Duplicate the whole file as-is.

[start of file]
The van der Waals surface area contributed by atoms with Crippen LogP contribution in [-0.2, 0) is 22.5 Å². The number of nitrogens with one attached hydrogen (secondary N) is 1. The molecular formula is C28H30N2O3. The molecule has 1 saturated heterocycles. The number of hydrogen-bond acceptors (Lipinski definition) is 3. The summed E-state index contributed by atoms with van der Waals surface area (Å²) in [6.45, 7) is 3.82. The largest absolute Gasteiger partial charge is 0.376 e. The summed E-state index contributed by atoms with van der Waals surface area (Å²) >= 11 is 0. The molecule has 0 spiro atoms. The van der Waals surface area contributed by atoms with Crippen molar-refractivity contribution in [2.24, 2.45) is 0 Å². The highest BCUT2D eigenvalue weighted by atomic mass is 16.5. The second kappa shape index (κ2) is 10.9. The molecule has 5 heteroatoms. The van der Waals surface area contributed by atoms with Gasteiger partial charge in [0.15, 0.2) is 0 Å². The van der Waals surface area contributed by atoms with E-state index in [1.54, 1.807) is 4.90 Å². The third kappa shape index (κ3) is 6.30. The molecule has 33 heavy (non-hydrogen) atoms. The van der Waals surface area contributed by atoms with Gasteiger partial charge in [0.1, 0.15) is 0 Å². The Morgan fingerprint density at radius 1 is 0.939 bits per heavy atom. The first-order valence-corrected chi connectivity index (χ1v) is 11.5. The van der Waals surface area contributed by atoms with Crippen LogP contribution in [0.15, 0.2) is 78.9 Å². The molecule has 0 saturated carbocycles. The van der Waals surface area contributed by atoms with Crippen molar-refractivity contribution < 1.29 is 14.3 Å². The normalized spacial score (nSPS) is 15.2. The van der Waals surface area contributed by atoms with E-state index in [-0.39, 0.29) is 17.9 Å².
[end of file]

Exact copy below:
The van der Waals surface area contributed by atoms with Crippen LogP contribution in [-0.2, 0) is 22.5 Å². The number of nitrogens with one attached hydrogen (secondary N) is 1. The molecular formula is C28H30N2O3. The molecule has 1 saturated heterocycles. The number of hydrogen-bond acceptors (Lipinski definition) is 3. The summed E-state index contributed by atoms with van der Waals surface area (Å²) in [6.45, 7) is 3.82. The largest absolute Gasteiger partial charge is 0.376 e. The summed E-state index contributed by atoms with van der Waals surface area (Å²) >= 11 is 0. The molecule has 0 spiro atoms. The van der Waals surface area contributed by atoms with Crippen molar-refractivity contribution in [2.24, 2.45) is 0 Å². The highest BCUT2D eigenvalue weighted by atomic mass is 16.5. The second kappa shape index (κ2) is 10.9. The molecule has 5 heteroatoms. The van der Waals surface area contributed by atoms with Gasteiger partial charge in [0.15, 0.2) is 0 Å². The van der Waals surface area contributed by atoms with E-state index in [1.54, 1.807) is 4.90 Å². The third kappa shape index (κ3) is 6.30. The molecule has 33 heavy (non-hydrogen) atoms. The van der Waals surface area contributed by atoms with Gasteiger partial charge in [0.1, 0.15) is 0 Å². The Morgan fingerprint density at radius 1 is 0.939 bits per heavy atom. The first-order valence-corrected chi connectivity index (χ1v) is 11.5. The van der Waals surface area contributed by atoms with Crippen LogP contribution in [0.15, 0.2) is 78.9 Å². The molecule has 0 saturated carbocycles. The van der Waals surface area contributed by atoms with Crippen molar-refractivity contribution < 1.29 is 14.3 Å². The normalized spacial score (nSPS) is 15.2. The van der Waals surface area contributed by atoms with E-state index in [-0.39, 0.29) is 17.9 Å².